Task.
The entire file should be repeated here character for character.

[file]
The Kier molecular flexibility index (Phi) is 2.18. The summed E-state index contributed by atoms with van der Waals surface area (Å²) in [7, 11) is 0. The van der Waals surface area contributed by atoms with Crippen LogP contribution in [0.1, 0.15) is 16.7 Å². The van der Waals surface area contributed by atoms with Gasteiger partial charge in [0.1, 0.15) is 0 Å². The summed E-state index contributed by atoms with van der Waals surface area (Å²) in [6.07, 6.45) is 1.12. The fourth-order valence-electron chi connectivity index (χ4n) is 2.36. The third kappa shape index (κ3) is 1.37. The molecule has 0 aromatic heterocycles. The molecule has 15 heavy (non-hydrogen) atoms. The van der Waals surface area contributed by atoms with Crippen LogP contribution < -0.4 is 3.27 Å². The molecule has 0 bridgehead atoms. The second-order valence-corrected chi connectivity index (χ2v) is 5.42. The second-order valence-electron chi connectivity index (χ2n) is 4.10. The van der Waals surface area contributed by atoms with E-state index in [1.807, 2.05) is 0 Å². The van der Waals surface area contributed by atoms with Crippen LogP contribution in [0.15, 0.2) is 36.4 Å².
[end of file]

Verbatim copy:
The Kier molecular flexibility index (Phi) is 2.18. The summed E-state index contributed by atoms with van der Waals surface area (Å²) in [7, 11) is 0. The van der Waals surface area contributed by atoms with Crippen LogP contribution in [0.1, 0.15) is 16.7 Å². The van der Waals surface area contributed by atoms with Gasteiger partial charge in [0.1, 0.15) is 0 Å². The summed E-state index contributed by atoms with van der Waals surface area (Å²) in [6.07, 6.45) is 1.12. The fourth-order valence-electron chi connectivity index (χ4n) is 2.36. The third kappa shape index (κ3) is 1.37. The molecule has 0 aromatic heterocycles. The molecule has 15 heavy (non-hydrogen) atoms. The van der Waals surface area contributed by atoms with Crippen LogP contribution < -0.4 is 3.27 Å². The molecule has 0 bridgehead atoms. The second-order valence-corrected chi connectivity index (χ2v) is 5.42. The second-order valence-electron chi connectivity index (χ2n) is 4.10. The van der Waals surface area contributed by atoms with E-state index in [1.807, 2.05) is 0 Å². The van der Waals surface area contributed by atoms with Crippen LogP contribution in [0.15, 0.2) is 36.4 Å².